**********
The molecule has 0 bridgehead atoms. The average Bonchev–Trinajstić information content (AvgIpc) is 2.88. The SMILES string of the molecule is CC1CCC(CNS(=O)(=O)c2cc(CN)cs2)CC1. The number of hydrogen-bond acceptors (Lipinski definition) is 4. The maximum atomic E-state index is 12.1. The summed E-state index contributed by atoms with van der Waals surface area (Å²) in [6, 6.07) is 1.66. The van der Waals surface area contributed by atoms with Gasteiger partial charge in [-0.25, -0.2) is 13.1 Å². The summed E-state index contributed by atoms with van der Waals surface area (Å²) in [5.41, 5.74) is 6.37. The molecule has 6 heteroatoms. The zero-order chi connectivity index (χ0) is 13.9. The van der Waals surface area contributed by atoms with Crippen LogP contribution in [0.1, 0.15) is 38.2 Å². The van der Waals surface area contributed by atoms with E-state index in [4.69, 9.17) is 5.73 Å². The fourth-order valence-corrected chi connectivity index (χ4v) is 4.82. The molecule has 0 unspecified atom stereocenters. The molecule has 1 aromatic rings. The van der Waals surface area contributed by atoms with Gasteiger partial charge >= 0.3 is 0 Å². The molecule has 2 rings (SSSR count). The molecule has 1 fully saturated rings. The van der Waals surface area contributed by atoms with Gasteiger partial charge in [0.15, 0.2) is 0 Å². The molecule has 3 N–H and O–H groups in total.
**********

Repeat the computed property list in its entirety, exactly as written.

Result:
The molecule has 0 bridgehead atoms. The average Bonchev–Trinajstić information content (AvgIpc) is 2.88. The SMILES string of the molecule is CC1CCC(CNS(=O)(=O)c2cc(CN)cs2)CC1. The number of hydrogen-bond acceptors (Lipinski definition) is 4. The maximum atomic E-state index is 12.1. The summed E-state index contributed by atoms with van der Waals surface area (Å²) in [6, 6.07) is 1.66. The van der Waals surface area contributed by atoms with Gasteiger partial charge in [-0.25, -0.2) is 13.1 Å². The summed E-state index contributed by atoms with van der Waals surface area (Å²) in [5.41, 5.74) is 6.37. The molecule has 6 heteroatoms. The zero-order chi connectivity index (χ0) is 13.9. The van der Waals surface area contributed by atoms with Crippen LogP contribution in [0.1, 0.15) is 38.2 Å². The van der Waals surface area contributed by atoms with E-state index in [4.69, 9.17) is 5.73 Å². The fourth-order valence-corrected chi connectivity index (χ4v) is 4.82. The molecule has 0 unspecified atom stereocenters. The molecule has 1 aromatic rings. The van der Waals surface area contributed by atoms with Gasteiger partial charge >= 0.3 is 0 Å². The molecule has 2 rings (SSSR count). The molecule has 1 fully saturated rings. The van der Waals surface area contributed by atoms with Gasteiger partial charge in [0.15, 0.2) is 0 Å². The molecule has 3 N–H and O–H groups in total.